As you work your way through this theme and compile your ePortfolio, you might like to consider these six questions.

Q13. What aspects of this topic are of particular interest to you?

Q14. What criteria would you use to decide which wearable technologies to use?

Q15. Were there any aspects of the work of universities, centres, and sport you found informative?

Q16. Have you used any video tracking technology or video monitoring data?

Q17. Do you have any concerns about the validity and reliability of data gathered from wearable technologies or video tracking?

Q18. Are there any ethical issues involved in monitoring data collected in the ways discussed in this theme?



ePortfolio task

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Your advice is required

An academic department in a local university has heard about a decision to regulate female track athletes with elevated levels of testosterone in some races (Jeré Longman, 2019)[62]. You are invited to explore this issue and report back to the university within a month. You have a short brief to investigate this topic that includes a newspaper article and a link to Stéphane Bermon and Pierre-Yves Garnier's (2017)[63] paper on serum androgen levels and their relation to performance in track and field. You are tasked to: check the data and methods in the 2017 paper; identify what methods might be used to distinguish between female athletes competing in 800m, 1500m and one mile events; advise the university about engagement in other sports including Australian rules football[64]. The report format is your choice but you must include an executive summary and a list of recommendations that might guide the university's policy.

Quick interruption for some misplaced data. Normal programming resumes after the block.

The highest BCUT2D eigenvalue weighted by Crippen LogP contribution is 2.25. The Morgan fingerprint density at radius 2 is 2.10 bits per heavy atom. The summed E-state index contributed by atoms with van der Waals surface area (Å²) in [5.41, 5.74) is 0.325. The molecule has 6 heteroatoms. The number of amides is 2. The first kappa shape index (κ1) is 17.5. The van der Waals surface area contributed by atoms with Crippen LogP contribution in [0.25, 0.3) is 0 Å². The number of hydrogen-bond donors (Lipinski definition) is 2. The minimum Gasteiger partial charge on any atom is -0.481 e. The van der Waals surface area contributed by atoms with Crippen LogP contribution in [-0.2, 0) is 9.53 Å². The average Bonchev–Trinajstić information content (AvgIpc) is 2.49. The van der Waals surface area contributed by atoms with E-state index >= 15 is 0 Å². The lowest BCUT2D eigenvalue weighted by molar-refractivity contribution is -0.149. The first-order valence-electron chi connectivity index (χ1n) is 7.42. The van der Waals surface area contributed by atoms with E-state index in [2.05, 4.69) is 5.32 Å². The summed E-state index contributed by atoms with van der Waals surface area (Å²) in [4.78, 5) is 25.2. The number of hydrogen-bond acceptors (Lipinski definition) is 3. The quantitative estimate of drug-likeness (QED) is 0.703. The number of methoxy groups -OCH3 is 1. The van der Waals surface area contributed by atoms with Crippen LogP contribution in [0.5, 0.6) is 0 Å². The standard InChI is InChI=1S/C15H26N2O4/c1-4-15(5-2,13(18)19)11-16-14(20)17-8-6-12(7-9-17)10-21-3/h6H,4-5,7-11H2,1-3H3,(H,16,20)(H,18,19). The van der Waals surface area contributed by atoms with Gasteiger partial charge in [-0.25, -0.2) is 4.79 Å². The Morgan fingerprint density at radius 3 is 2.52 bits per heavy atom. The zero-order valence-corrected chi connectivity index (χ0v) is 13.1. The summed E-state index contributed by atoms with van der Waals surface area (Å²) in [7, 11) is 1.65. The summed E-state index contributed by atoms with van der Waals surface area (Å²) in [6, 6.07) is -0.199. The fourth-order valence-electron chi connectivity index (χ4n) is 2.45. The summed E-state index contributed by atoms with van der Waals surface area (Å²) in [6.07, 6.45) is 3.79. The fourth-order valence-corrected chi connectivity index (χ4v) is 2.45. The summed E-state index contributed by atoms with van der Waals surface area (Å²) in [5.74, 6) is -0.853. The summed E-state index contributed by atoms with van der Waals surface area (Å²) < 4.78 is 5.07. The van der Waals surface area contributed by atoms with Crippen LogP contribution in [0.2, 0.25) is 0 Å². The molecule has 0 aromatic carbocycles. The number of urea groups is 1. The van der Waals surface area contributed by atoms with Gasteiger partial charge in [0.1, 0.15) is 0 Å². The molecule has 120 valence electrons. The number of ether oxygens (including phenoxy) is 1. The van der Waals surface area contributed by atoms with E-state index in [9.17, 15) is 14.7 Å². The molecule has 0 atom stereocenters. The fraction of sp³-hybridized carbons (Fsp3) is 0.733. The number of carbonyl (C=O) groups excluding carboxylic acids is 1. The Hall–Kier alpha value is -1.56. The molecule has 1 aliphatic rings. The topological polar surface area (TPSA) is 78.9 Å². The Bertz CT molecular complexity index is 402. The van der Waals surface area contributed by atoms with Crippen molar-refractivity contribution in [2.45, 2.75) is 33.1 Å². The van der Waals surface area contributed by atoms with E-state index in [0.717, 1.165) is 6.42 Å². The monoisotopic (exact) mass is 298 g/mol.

References

  1. Mara, Jocelyn (2016). "The physical and physiological characteristics of elite female soccer players" (PhD). University of Canberra. http://webpac.canberra.edu.au/record=b1901130. Retrieved 9 January 2018.
  2. Mara, Jocelyn; Thompson, Kevin; Pumpa, Kate; Ball, Nick (2015). "Periodization and physical performance in elite female soccer players". International journal of sports physiology and performance 10(5): 664-669.
  3. Mara, Jocelyn; Thompson, Kevin; Pumpa, Kate; Morgan, Stuart (2017). "The acceleration and deceleration profiles of elite female soccer players during competitive matches". Journal of Science and Medicine in Sport http://dx.doi.org/10.1016/j.jsams.2016.12.078.
  4. Mara, Jocelyn; Thompson, Kevin; Pumpa, Kate; Morgan, Stuart (2017). "Quantifying the High-Speed Running and Sprinting Profiles of Elite Female Soccer Players During Competitive Matches Using an Optical Player Tracking System". Journal of Strength & Conditioning Research 31(6): 1500-1508.